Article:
Toyota plans to launch a new version of its fuel cell vehicle in 2019
New version of the Mirai expected to be launched ahead of the 2020 Olympic Games
Japanese automaker Toyota only just recently released its first fuel cell vehicle, called the Mirai, and already has plans to launch a new Mirai model ahead of the 2020 Olympics in Japan. The automaker is interested in making the new Mirai model more affordable and smaller than its predecessor, which may be more well received among consumers. Toyota plans to launch the new model in 2019 and may be launched alongside the latest version of the Prius coming that year as well.
Cost of fuel cell vehicles to drop considerably over the next two years
According to Toyota, the cost of a mass-produced fuel cell vehicles could be as much as $56,000 by 2019. The cost of hydrogen fuel cells is dropping as new technology begins to be used. Toyota, as well as other companies, has been working to make fuel cells less expensive in order to promote clean transportation and the adoption of fuel cell vehicles. These efforts have begun to pay off, which may encourage the accelerate growth of the clean transportation market in the coming years.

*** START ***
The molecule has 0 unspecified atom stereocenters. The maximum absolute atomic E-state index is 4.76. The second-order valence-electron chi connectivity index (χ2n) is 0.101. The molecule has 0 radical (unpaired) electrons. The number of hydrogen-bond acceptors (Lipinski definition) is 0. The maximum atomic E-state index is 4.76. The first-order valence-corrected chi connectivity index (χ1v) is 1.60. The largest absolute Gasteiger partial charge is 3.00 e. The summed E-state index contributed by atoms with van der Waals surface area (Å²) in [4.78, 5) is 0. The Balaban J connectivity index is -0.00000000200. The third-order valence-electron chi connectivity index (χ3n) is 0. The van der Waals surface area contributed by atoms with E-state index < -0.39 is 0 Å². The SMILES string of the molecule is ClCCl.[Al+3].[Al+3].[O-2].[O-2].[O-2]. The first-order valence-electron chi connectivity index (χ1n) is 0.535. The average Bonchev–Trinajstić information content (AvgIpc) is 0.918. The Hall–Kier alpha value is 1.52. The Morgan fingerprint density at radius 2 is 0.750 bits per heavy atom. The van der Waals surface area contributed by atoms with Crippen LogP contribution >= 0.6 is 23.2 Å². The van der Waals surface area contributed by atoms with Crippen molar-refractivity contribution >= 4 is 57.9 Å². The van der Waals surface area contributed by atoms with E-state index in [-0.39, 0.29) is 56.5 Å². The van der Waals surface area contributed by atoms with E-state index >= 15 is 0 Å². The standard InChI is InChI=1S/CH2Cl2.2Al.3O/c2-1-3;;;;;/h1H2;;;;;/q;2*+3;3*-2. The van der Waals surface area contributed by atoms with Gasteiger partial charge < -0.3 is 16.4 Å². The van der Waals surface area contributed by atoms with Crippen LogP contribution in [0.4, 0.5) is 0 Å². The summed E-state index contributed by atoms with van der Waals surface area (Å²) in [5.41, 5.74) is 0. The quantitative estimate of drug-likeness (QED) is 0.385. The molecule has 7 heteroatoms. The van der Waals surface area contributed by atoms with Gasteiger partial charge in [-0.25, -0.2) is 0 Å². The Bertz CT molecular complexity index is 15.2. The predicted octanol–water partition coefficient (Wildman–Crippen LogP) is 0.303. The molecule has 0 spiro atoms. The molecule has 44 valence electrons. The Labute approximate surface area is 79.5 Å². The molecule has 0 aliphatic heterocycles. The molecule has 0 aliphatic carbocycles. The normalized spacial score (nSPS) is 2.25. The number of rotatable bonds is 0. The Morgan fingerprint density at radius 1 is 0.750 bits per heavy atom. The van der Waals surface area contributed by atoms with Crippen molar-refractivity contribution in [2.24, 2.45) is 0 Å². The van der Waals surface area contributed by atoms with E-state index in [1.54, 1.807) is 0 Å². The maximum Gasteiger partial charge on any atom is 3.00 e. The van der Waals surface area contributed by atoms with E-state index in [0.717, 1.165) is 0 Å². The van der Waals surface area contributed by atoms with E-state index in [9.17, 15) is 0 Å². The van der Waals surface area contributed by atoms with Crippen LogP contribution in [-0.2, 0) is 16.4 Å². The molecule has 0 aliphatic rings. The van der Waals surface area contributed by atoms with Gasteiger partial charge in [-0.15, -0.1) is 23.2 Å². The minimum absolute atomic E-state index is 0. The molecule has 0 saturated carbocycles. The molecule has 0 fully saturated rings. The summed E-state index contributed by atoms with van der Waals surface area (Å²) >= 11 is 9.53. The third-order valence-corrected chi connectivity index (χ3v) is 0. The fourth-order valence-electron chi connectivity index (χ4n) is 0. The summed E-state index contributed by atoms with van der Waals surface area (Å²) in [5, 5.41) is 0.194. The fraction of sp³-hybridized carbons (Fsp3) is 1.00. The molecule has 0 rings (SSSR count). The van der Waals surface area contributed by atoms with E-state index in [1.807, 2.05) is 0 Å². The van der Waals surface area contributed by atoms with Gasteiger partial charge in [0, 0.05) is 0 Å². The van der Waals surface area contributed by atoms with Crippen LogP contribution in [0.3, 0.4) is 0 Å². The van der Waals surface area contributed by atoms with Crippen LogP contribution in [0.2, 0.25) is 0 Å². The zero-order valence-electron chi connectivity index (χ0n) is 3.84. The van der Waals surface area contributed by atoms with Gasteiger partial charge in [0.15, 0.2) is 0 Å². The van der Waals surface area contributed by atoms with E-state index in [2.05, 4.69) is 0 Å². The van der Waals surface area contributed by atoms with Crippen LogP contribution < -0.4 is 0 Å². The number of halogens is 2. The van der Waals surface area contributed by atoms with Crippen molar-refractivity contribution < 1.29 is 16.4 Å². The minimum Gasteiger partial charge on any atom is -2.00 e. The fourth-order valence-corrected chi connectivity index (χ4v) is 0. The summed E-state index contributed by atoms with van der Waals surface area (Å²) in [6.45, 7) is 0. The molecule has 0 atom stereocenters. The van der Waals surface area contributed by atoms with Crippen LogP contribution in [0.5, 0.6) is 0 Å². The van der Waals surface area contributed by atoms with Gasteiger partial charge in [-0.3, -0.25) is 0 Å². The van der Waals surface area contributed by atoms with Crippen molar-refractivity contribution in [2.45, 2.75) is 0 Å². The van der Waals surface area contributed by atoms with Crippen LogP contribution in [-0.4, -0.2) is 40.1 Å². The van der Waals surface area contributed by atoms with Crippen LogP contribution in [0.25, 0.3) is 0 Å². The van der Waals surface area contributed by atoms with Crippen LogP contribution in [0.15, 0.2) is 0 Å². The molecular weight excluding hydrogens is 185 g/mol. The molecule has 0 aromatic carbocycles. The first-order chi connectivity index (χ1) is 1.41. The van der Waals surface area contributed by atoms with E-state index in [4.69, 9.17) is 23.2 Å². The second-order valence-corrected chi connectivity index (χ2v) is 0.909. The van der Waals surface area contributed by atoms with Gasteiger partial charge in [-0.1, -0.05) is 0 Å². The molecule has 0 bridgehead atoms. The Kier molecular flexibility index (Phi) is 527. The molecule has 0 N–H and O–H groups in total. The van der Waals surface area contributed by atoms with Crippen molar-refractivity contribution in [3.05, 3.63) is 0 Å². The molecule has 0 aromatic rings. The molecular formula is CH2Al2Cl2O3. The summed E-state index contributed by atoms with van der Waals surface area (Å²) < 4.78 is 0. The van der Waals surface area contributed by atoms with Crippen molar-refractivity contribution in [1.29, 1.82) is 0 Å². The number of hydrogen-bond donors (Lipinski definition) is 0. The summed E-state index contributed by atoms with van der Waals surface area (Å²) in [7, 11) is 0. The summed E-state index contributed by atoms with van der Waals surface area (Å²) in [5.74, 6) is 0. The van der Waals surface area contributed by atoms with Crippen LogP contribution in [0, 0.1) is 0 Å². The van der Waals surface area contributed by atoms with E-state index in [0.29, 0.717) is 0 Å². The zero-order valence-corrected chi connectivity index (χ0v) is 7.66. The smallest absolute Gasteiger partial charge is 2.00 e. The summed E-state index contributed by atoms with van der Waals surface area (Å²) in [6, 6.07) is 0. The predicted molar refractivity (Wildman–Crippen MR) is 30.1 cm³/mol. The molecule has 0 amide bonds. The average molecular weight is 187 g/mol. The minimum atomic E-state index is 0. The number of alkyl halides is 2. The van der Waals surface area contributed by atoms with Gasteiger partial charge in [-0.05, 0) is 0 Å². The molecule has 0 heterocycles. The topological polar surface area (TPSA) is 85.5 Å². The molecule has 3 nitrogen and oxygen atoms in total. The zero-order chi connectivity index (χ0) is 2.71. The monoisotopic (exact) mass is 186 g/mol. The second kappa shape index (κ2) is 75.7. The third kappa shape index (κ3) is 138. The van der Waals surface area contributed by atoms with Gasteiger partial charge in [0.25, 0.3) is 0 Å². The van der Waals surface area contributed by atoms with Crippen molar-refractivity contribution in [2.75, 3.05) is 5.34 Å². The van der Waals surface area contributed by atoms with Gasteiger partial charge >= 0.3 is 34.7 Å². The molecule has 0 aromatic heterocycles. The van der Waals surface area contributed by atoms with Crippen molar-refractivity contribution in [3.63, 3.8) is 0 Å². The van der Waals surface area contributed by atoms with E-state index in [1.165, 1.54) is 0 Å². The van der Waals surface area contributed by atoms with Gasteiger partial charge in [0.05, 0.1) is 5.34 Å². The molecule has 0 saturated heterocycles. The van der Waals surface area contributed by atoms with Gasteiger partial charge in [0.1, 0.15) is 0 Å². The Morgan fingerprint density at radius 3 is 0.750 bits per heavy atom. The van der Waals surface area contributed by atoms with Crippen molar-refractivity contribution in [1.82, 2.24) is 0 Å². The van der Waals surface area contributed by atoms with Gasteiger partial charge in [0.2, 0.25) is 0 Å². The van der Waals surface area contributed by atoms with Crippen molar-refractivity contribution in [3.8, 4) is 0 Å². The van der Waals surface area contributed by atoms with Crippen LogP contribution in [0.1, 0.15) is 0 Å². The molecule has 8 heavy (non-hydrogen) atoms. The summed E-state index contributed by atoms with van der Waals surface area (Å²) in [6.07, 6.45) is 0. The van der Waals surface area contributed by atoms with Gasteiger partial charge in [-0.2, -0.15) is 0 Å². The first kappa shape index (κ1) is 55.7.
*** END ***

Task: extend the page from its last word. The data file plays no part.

Japan may be home to one of the most environmentally friendly Olympics ever held
Japan will play host to the 2020 Olympic Games, and the country has very ambitious plans for the occasion. The Japanese government plans to make use of hydrogen fuel cells to provide electrical power for the Olympic Village being built in Tokyo. This temporary village will serve as home for the athletes traveling to Japan to compete in the Olympics and will be almost entirely environmentally friendly due to its use of fuel cell energy systems.
Toyota will have to ensure that the new Mirai is affordable in order to find support among consumers
Toyota has established itself as one of the most prominent clean transportation companies in the world. The automaker has extensive experience with clean vehicles and fuel cell technology itself. The new version of the Mirai may solidify the company’s already considerable presence in the clean transportation market. If Toyota fails to make the new Mirai more affordable, however, consumers are unlikely to purchase the vehicle.